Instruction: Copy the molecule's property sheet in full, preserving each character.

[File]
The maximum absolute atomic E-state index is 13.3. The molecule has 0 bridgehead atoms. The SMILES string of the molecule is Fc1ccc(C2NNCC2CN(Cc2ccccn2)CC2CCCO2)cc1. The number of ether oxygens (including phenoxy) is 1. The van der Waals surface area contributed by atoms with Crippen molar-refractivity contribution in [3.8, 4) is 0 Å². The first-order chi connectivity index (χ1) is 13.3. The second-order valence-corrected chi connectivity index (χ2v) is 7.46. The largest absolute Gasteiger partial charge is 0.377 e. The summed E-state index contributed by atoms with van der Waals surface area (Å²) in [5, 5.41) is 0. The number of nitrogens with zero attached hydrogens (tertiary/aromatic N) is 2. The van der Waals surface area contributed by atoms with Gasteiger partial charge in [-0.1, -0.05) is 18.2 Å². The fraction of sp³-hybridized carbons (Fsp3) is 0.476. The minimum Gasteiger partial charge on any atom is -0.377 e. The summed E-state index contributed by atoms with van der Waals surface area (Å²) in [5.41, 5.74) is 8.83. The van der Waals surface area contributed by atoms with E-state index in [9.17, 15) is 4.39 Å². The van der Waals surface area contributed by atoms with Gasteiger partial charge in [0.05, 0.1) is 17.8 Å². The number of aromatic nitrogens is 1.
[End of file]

The maximum absolute atomic E-state index is 13.3. The molecule has 0 bridgehead atoms. The SMILES string of the molecule is Fc1ccc(C2NNCC2CN(Cc2ccccn2)CC2CCCO2)cc1. The number of ether oxygens (including phenoxy) is 1. The van der Waals surface area contributed by atoms with Crippen molar-refractivity contribution in [3.8, 4) is 0 Å². The first-order chi connectivity index (χ1) is 13.3. The second-order valence-corrected chi connectivity index (χ2v) is 7.46. The largest absolute Gasteiger partial charge is 0.377 e. The summed E-state index contributed by atoms with van der Waals surface area (Å²) in [5, 5.41) is 0. The number of nitrogens with zero attached hydrogens (tertiary/aromatic N) is 2. The van der Waals surface area contributed by atoms with Gasteiger partial charge in [-0.1, -0.05) is 18.2 Å². The fraction of sp³-hybridized carbons (Fsp3) is 0.476. The minimum Gasteiger partial charge on any atom is -0.377 e. The summed E-state index contributed by atoms with van der Waals surface area (Å²) in [5.41, 5.74) is 8.83. The van der Waals surface area contributed by atoms with E-state index in [9.17, 15) is 4.39 Å². The van der Waals surface area contributed by atoms with Gasteiger partial charge in [0.05, 0.1) is 17.8 Å². The number of aromatic nitrogens is 1.